In this article, we will be discussing sequential logic circuits and more related topics.
Table of contents
As we can see in the block diagram given below, a sequential logic circuit consists of a combinational circuit and storage element, it not only depends on the present values of input but also on the previous values of inputs.Therefore to store the previous values, a storage element is included, it can store binary information which is given at any time. Examples of sequential circuits are latches, flip flops, counters etc.
As you got a rough idea about sequential circuits, let’s look into the differences between combinational circuits and sequential circuits to get a clear idea.
Combinational circuit vs sequential circuits
Types of sequential circuits
There are two types of sequential circuits: Asynchronous and synchronous sequential circuits.
Asynchronous sequential circuit
Asynchronous sequential circuits are driven by the pulses of the inputs instead of using the clock signals, that is the state of circuit changes when the inputs change. The change in internal state occurs when there is change in the input variable. Un-clocked flip flops or time delay elements are used as memory elements.
Synchronous sequential circuit
In synchronous sequential circuits, the state of memory changes with the clock signal connected. That is, all the outputs are affected by the clock signal at the same time. Here, flip flops and latches are used as memory elements.
As you have noticed clock signals and pulses, now let’s discuss the clock and its related topics.
Clock and Triggering
The clock signal has an important part in the sequential circuits. A clock oscillates between 0 and 1, that is between ON and OFF. It can be represented using square wave form, when both ON and OFF are not the same. These signals control how and when the output of the sequential circuits changes.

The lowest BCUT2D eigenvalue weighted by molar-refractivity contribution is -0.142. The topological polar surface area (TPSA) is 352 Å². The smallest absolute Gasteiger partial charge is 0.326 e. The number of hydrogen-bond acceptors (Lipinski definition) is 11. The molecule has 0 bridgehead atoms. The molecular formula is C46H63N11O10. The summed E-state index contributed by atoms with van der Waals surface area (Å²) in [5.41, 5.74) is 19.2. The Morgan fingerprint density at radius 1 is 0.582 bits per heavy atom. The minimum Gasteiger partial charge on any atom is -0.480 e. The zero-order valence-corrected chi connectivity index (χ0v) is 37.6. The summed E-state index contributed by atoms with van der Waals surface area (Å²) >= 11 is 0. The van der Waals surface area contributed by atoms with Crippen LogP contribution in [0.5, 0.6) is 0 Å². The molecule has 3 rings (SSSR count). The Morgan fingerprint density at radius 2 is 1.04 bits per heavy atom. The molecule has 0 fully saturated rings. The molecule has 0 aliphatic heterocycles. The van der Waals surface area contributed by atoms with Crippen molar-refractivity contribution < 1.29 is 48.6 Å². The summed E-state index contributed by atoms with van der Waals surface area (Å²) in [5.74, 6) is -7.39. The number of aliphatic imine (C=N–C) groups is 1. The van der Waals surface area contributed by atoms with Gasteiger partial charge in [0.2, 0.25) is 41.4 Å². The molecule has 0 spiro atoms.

Types of triggering
There are two types of triggering – edge triggering and level triggering.
In this, the output changes when a transition occurs, that is when logic changes from 0 to 1 or from 1 to 0.
- Positive edge triggering
Here the circuit activates, when the transition occurs from logic 0 to logic 1.
Negative edge triggering
Here the circuit activates when the transition occurs from logic 1 to logic 0.
In this, there are two levels – logic high and logic low. A circuit is activated only when the clock pulse is at a particular level.
- High level triggering
In this triggering, the circuit operates only when the signal is logic high or logic 1.
Low level triggering
In this triggering, the circuit operates only when the signal is logic low or logic 0.
Latches are the storage elements that operate with signal levels, and are said to be level sensitive devices. These are used for storing binary information using feedback and for designing asynchronous sequential circuits. Latches are related to flip flops, as latches are the basic circuits from which flip flops are constructed and hence, they are not practical for use in synchronous sequential circuits. Examples are SR latch,D latch etc.
Flip flops are basic storage elements similar to latches which are the fundamental building blocks of sequential circuits. A circuit that has a feedback path and two stable states which store binary data by applying different inputs are treated as flip flops.
We can directly implement flip flops or by cascading two latches. Flip flops are edge sensitive, that is it is operated in the transition from logic 0 to 1 or from logic 1 to 0.
Examples are SR, JK, T, D flip flop etc.
SR flip flop